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Senate overrides governor's veto of automatic voter registration (VIDEO, AUDIO)

manar avr 111616

Today the Illinois State Senate voted to override the governor's veto of Senate Bill 250 on automatic voter registration.

“I thank my colleagues for their support on this important override," Chief sponsor of SB 250 Senator Andy Manar (D-Bunker Hill) said. "Automatically registering people to vote is an idea that is gaining traction all over the country, as we saw just last week when Alaska voters got on board. It just makes sense in every regard. State government has the technology and the know-how to make voter registration a seamless and secure process for busy Illinoisans."

“No amount of disproven right-wing conspiracy theories about voter fraud and illegal immigrants flooding the polls change the fact that voters and taxpayers expect their government to work for them, not the other way around," Manar continued. "Illinois’ early voting and same-day voter registration figures are proof that people want to participate at the ballot box, and they want to do so in a way that is modern, convenient and as simple as possible. Why shouldn’t we make that happen for them?”

Automatic voter registration – which garnered bipartisan support in both houses of the Legislature in the spring but was vetoed by Republican Gov. Bruce Rauner during the summer – will enable the state to eliminate unnecessarily redundant paperwork, streamline a government function, clean up its voter rolls and save money for taxpayers.

Manar was the chief Senate sponsor of the measure.  


Other senators reacted to the override to Senate Bill 250’s veto.

Senator Don Harmon (D-Oak Park): “Automatic voter registration is a commonsense, good-government measure that streamlines services and saves money while requiring state bureaucracy to work for the people, not the other way around. There is no reason to force citizens to interact with state government twice when once will do the job. We can offer one-stop shopping – you get your driver’s license and you’re registered to vote. Automatic voter registration is a logical next step in our ongoing efforts to expand the franchise in Illinois and encourage people to participate in elections. It would alleviate the need for same-day registration, put an end to duplicative government paperwork, save the taxpayers money and make life easier for the people of Illinois.”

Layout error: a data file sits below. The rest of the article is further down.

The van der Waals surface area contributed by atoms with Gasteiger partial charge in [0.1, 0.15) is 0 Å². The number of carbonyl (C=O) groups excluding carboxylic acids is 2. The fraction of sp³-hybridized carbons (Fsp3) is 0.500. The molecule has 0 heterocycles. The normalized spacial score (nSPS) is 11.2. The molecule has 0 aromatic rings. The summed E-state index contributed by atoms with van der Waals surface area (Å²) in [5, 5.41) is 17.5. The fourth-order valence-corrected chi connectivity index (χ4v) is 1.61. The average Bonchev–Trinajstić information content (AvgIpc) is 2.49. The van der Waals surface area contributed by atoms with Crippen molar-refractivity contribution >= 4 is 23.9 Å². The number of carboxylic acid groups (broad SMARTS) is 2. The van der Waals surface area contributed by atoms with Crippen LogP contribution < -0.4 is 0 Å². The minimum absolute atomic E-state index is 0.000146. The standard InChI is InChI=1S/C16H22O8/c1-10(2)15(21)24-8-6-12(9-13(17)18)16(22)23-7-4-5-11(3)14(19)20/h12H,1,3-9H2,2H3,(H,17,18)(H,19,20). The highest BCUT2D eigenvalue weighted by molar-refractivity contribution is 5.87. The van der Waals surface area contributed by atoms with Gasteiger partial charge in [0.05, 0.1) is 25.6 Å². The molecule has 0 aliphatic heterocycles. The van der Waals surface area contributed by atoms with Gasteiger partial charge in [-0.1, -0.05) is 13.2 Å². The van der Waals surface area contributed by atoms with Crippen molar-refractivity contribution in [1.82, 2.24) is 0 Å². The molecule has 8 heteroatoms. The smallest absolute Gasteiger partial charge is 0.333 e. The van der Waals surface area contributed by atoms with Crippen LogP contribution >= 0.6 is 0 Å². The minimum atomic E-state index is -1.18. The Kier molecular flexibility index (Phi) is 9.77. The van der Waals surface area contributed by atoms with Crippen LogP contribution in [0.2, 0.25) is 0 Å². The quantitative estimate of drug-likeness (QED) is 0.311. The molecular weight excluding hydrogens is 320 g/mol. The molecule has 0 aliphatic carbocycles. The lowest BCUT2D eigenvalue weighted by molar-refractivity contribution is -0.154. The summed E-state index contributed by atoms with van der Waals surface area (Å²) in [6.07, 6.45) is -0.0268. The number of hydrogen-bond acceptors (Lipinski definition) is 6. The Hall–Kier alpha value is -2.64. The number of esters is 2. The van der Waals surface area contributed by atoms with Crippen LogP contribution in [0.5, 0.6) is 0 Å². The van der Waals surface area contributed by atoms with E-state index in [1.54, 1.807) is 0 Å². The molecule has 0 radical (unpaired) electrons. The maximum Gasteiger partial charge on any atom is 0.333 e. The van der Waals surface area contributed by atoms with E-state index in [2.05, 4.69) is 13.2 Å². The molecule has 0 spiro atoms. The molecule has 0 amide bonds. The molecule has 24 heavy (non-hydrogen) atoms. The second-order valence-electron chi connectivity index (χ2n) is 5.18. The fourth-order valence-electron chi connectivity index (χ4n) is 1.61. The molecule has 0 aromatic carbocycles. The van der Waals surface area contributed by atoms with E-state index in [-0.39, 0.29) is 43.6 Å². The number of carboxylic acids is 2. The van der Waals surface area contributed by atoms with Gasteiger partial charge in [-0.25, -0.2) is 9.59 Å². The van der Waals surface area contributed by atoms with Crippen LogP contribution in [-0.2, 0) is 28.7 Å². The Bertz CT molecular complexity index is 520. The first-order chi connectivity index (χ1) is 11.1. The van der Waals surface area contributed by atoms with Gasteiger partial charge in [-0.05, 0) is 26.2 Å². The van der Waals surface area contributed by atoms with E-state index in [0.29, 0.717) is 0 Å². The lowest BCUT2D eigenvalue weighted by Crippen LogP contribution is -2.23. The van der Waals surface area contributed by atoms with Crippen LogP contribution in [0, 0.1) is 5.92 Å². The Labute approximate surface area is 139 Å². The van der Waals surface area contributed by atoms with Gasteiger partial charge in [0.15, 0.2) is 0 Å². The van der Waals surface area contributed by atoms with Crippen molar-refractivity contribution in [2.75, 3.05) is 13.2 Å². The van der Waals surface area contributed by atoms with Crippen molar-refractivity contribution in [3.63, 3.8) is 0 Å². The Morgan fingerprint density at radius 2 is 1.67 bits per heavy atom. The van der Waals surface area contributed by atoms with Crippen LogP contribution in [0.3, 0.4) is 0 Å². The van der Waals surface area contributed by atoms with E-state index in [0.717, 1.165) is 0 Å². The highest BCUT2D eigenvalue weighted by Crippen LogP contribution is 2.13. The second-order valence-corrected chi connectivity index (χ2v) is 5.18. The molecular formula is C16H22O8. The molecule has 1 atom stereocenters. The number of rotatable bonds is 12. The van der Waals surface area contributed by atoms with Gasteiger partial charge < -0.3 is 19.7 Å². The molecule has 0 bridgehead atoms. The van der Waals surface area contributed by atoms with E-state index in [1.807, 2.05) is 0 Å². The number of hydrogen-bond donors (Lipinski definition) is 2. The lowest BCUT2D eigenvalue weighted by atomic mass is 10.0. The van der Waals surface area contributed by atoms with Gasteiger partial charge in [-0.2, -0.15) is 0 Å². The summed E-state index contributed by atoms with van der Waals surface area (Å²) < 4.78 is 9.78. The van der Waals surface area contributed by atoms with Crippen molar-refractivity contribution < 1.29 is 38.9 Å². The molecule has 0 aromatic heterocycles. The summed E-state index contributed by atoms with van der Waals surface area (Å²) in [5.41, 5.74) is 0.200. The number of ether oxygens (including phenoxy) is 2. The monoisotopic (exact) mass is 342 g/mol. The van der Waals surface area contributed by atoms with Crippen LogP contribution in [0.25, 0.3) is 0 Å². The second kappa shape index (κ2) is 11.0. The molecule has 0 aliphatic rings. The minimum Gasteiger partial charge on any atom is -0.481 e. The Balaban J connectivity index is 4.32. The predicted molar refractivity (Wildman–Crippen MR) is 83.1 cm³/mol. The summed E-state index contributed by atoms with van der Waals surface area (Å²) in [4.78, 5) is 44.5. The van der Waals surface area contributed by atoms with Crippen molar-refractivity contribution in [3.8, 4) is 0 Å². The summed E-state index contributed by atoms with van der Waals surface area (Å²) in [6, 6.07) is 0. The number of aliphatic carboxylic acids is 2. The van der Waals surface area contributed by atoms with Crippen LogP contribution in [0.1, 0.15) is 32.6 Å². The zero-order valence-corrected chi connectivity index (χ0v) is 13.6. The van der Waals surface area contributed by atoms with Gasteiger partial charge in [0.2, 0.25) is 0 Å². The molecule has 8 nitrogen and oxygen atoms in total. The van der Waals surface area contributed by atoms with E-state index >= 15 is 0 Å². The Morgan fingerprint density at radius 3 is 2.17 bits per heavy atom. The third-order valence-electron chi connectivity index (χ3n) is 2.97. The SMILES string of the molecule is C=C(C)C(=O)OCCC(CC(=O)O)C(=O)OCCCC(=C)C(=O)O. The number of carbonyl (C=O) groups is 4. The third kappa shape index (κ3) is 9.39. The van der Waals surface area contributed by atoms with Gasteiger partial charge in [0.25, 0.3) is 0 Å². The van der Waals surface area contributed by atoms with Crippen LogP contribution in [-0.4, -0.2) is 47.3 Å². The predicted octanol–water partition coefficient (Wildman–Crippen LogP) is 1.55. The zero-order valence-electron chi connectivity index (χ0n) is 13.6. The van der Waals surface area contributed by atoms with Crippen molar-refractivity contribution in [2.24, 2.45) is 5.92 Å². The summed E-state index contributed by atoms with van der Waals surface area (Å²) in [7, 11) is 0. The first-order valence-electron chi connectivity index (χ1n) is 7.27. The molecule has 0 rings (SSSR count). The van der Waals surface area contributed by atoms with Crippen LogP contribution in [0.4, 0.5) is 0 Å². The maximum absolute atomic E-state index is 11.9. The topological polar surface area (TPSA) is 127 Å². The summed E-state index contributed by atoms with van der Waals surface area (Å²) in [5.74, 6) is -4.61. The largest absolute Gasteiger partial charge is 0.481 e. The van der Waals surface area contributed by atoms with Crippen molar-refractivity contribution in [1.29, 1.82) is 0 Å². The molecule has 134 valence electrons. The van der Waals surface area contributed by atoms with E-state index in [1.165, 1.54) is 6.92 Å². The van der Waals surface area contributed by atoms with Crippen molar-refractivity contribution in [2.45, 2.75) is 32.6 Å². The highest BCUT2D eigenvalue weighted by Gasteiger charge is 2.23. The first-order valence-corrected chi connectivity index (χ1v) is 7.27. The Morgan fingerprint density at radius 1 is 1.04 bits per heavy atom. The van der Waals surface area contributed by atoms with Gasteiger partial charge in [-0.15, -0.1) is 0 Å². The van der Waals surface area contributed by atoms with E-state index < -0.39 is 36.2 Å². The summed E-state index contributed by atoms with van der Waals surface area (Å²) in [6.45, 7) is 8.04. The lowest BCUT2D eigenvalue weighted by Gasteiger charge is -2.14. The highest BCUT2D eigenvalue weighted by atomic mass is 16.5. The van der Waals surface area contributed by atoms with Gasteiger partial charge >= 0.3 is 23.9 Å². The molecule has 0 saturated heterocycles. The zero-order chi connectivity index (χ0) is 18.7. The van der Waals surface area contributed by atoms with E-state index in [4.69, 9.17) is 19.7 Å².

Majority Caucus Whip Iris Y. Martinez (D-Chicago) issued the following statement: "I proudly voted once again today to bring automatic voter registration to Illinois. There is no reason the governor should have vetoed this common sense plan that will make the voter registration process more efficient and open the doors of democracy to eligible voters. In light of how many people did not vote in the recent election, it is even more imperative that we takes steps to make it as easy as possible for people to vote and participate in our democracy."

State Sen. John Mulroe (D-Chicago): “This legislation will streamline the process for voter registration and will ensure that eligible voters are better able to access the ballot,” Mulroe said.  “It updates the voting rolls so that as citizens move, their registration is updated.”

State Senator Napoleon Harris III (D-Harvey) noted that the power of checks and balances prevailed today: “I stand in strong support of this legislation because we live in a democracy, and everyone deserves to have their voice heard,” Harris said. “This legislation will create an easier, cost-effective registration process and promote participation in our democracy. It is my hope that my colleagues in the House will share the same sentiment.”

Senator Michael Noland (D-Elgin): “This year while visiting Springfield, President Obama called for us to reduce barriers to voting and set an example for the nation by passing automatic voter registration, a much needed step in our state. With this legislation we ensure that every person in the state is able to add their voice to determining the future. Voting will become easier than it ever has in the past and I am proud to be a cosponsor and again add my support.”

Senator Terry Link (D-Vernon Hills): “We need to be opening doors and making it easier for our citizens to participate in their democracy. This is about ensuring that those who should have a voice get their right to be heard at the ballot box.”